Oxidizing OCaml, and a new opam switch

We just posted the thrilling conclusion to our blog trilogy on Oxidizing OCaml, which talks about some of the things we’ve been working on (and some of our space-age plans) around extending OCaml to support some of the same kinds of things that Rust lets you do, but in a distinctly OCaml-ish way.

Here are the posts:

Maybe more excitingly, you can play around with the version of our internal compiler that has the bits of this we’ve implemented thus far (mostly, the local/global stuff, but the beginnings of uniqueness as well) as well as our open-source libraries, via an opam switch.

This is very much a bleeding-edge, unstable version. We use it internally for real work, but we refactor it mercilessly, and the language features are most definitely not stable. We hope one day to propose a lot of this upstream, but for now, it’s just a preview of some interesting experiments.

The thing I’m most excited about all of this is the prospect of data-race free OCaml. The ability to leverage the great work done by the Multicore team, but safely, is a prospect I’m very much looking forward to.

Also, a bunch of Jane Street compiler folk will be at ICFP next week. If you’re interested in learning more, that’s a good time to grab one of us.

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Super cool! As a part time rustacean, much of it resonated. It’s a big divergence from status quo ocaml, no doubt. The new concepts really do seem to map nicely with the rust concepts, albeit rebranded. Shall I be looking forward to a Signals n Threads ep soon? :grinning: :pray:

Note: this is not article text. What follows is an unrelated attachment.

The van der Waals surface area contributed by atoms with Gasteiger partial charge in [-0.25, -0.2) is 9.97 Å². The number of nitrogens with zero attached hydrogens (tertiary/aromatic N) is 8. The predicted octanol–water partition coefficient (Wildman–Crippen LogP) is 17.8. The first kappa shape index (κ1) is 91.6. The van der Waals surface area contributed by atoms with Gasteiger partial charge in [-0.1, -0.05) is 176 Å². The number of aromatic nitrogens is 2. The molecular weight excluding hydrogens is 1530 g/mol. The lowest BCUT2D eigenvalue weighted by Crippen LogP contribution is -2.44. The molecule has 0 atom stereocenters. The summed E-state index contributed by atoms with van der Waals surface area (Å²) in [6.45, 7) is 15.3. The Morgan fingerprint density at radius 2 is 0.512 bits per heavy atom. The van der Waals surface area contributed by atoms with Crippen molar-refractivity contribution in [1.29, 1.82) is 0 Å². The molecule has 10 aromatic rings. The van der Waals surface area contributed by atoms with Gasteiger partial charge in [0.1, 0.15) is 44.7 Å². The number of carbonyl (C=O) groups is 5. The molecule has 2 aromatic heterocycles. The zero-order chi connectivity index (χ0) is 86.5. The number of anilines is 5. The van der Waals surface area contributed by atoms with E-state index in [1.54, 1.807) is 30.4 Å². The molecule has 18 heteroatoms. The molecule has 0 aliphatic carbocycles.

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Can’t the “local” annotations be automatically inserted by some static analysis?
That would be cool.

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This was a great read. Is there visibility on the chances of integration upstream, particularly of locality modes?

Data race freedom is exciting as well. Reading it, however, I wondered how intentional data races fit into this scheme. In OCaml, it is legal to race on a non-atomic value; and it can make sense to do it when you don’t care about having a total ordering between reads and writes. Efficient implementations of parallel-safe data structures sometimes involve intentional races, the same way relaxed atomics are often used in C.

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I installed new OCaml using README but I can’t test examples with unique extension. Where could

✗ ocamlc -extension unique                                                              
ocamlc: wrong argument 'unique'; option '-extension' expects one of: comprehensions local include_functor polymorphic_parameters immutable_arrays module_strengthening layouts layouts_beta layouts_alpha simd.
Usage: ocamlc <options> <files>
Try 'ocamlc --help' for more information.
✗ ocaml                                                                                                                                    
OCaml version 4.14.1+jst
Enter #help;; for help.

# let dup x = unique_ (x, x);;
Error: Unbound value unique_

But this stuff seems to work somehow